Black History Month Ends, but Diversity Work Continues at Kent State

One of the leaders of Kent State University’s Anti-Racism Task Force is reflecting on the group’s success with an eye to the past. 

“The accomplishments of the task force are really grounded in the historic work of the Department of Africana Studies, Black United Students and many others,” said Amoaba Gooden, Ph.D., vice president for Diversity, Equity and Inclusion, who heads the task force. 

Amoaba Gooden, vice president of the Division of Diversity, Equity and Inclusion, was named one of Crain's notable executives in DEI

President Todd Diacon announced the formation of the task force in fall 2020, challenging the university community to do better when addressing “racism and violence against Black Americans, other people of color, and religious and ethnic groups.” 

The task force formed in the aftermath of contemporary events, including the police killings of Black Americans George Floyd and Breonna Taylor, and incidents on the Kent Campus when racially offensive language was painted on the Rock.  

As Black History Month ends, Gooden noted how the task force’s work is ever ongoing, just as work for racial equality has been ongoing at Kent State for decades through the efforts of leaders such as Milton E. Wilson Jr., Ph.D., who was the first dean of human relations at Kent State in 1969 and was named dean of student affairs in 1978.  

Throughout his career, Wilson strove to improve the conditions for disabled and minority students. In 1967, he established Kent State’s Office of Handicapped Services. Wilson, who died in 1989, served on the faculty at Kent State from 1964 to 1985. 

“Milton Wilson really worked to advance the issues of equity and racial equity,” Gooden said.  

After more than a year of meeting virtually during the pandemic, the Anti-Racism Task Force completed a 40-page final report in spring 2021. It includes more than 100 recommendations for ways the university can address systemic racism and become more equitable and diverse.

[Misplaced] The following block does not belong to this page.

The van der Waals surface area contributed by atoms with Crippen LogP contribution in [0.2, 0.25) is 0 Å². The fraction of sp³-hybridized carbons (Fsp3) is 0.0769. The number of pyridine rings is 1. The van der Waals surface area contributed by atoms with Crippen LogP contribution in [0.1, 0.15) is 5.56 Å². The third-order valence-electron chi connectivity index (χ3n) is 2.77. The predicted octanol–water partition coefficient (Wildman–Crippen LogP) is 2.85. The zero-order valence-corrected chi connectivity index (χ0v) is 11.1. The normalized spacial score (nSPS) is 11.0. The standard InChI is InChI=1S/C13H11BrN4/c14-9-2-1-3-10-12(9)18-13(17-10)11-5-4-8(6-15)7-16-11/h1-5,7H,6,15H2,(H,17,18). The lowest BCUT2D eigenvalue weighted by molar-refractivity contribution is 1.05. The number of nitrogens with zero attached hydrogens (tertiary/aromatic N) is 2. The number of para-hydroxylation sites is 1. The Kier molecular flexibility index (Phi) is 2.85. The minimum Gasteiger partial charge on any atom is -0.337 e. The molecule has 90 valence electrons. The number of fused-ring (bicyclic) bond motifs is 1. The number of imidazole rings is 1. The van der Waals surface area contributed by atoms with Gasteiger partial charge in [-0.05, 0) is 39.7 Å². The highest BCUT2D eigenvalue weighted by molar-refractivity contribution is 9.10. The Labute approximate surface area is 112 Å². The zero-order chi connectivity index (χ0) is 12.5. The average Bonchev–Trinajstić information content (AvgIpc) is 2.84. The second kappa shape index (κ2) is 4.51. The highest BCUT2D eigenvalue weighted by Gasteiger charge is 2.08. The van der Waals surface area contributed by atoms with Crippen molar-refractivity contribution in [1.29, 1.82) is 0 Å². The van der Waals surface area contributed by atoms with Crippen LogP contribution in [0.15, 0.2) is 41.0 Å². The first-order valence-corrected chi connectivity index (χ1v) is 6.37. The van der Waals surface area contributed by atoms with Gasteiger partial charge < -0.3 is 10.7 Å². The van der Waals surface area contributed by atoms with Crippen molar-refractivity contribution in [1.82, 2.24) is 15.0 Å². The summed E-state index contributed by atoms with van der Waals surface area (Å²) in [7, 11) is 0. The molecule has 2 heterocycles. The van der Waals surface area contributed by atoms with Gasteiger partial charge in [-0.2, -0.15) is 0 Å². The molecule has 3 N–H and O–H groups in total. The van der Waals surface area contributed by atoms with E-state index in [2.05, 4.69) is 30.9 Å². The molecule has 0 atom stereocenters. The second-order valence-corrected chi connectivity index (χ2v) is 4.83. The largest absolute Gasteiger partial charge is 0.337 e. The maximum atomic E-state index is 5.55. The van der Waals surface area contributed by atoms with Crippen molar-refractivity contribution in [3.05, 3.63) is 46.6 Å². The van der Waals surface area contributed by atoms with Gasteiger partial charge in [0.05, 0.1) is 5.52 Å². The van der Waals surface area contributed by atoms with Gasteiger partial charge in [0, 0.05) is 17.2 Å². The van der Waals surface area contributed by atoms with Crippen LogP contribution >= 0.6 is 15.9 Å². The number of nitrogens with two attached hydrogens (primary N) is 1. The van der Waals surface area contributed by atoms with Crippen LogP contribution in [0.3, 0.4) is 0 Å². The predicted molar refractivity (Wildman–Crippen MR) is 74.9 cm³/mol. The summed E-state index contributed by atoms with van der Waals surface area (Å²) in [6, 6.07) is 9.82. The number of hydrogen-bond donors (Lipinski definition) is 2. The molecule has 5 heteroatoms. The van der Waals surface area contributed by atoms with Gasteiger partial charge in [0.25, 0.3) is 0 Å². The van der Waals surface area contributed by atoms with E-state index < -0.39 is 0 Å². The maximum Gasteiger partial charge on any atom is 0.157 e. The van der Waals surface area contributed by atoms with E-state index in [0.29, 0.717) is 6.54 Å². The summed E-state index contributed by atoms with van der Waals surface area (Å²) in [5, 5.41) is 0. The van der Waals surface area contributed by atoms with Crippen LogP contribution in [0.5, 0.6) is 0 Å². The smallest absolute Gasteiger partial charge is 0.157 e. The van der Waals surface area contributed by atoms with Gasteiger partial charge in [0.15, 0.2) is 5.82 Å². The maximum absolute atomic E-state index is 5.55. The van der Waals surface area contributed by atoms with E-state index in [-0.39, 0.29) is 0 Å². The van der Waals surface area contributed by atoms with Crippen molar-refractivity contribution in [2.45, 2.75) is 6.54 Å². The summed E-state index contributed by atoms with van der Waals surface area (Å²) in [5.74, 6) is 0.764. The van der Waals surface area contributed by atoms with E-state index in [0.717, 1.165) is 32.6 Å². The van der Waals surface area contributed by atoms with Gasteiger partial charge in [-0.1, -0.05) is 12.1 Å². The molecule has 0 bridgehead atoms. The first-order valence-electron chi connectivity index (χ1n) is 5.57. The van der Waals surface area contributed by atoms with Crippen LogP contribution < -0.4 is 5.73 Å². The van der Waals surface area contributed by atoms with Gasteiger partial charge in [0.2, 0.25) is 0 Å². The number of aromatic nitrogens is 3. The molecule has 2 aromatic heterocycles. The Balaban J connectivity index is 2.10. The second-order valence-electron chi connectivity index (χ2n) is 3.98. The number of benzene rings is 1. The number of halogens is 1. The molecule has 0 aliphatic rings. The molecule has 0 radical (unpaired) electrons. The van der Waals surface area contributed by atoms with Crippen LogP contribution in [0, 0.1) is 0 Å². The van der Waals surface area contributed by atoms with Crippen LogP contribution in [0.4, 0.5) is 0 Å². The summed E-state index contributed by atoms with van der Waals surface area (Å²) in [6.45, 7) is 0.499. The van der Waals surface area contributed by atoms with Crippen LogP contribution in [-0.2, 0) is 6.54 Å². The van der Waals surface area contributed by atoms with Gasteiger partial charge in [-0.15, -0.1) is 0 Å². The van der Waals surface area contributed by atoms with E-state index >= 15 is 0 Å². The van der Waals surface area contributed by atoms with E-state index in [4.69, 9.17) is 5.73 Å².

More than 20% of those recommendations have been completed, and another 25% are in the process of being completed, Gooden said. 

Melody Tankersley, Ph.D.., Senior Vice President and Provost

Melody Tankersley, Ph.D., senior vice president and provost and a member of the Anti-Racism Task Force Steering Committee, said the call for participation in the task force met with overwhelming support by students, faculty and staff, “who were ready and eager to join in the work of racial equity. 

“Because of their focus and energy, they quickly turned issues into action points. We have made a lot of initial progress and we continue the critical work together,” she said.    

One recent notable success was the group’s Anti-Racism Conference held in October 2022, which is expected to become an annual event. For the 2023 Fall Semester, the conference will be held in Kent but will be a joint event with Ohio University and Miami University. 

Gooden said the conference was an immense success and the feedback was positive.  

“People just felt supported and welcomed the opportunity to come together in a necessary and meaningful way,” she said. 

Efforts are collaborative and include the development of a mentorship program for all faculty, increased mental health awareness for Black faculty and students, review of hiring practices, and the development of a recruitment and hiring tool kit. 

The improvements should benefit everyone on campus, Gooden noted.  

Gooden is particularly proud of two accomplishments, university-approved statements that faculty may include on their course syllabi. 

  • The university’s Land Acknowledgment Statement, which the Faculty Senate approved in October 2022, reads:    

“We acknowledge that the lands of Kent State University were the previous homes of people who were removed from this area without their consent by the colonial practices of the United States government. Before removal, these groups created networks that extended from Wyoming to the Florida Coast and Appalachia and to the northern reaches of Lake Superior. These societies included people of the Shawnee, Seneca-Cayuga, Delaware, Wyandots, Ottawa and Miami. We honor their lives – both past and present – and strive to move beyond remembrance toward reflection and responsibility through honest accounts of the past and the development of cultural knowledge and community.” 

  • A diversity, equity and inclusion statement, approved by the Faculty Senate in February 2022, reads: 

“Kent State University is committed to the creation and maintenance of equitable and inclusive learning spaces. This course is a learning environment where all will be treated with respect and dignity, and where all individuals will have an equitable opportunity to succeed. The diversity that each student brings to this course is viewed as a strength and a benefit. Dimensions of diversity and their intersections include, but are not limited to, race, ethnicity, national origin, primary language, age, gender identity and expression, sexual orientation, religious affiliation, mental and physical abilities, socio-economic status, family/caregiver status, and veteran status.” 

“These statements did not exist two years ago,” Gooden said. 

While it is easy to focus on the task force’s success, Gooden said celebrating the wins runs the risk of focusing only on how far we have come, which suggests racism can be overcome, rather than understanding that the work will always be unfinished and ongoing. 

“It’s always a work in progress,” she said. 

POSTED: Tuesday, February 28, 2023 08:50 AM
Updated: Tuesday, February 28, 2023 02:30 PM
Lisa Abraham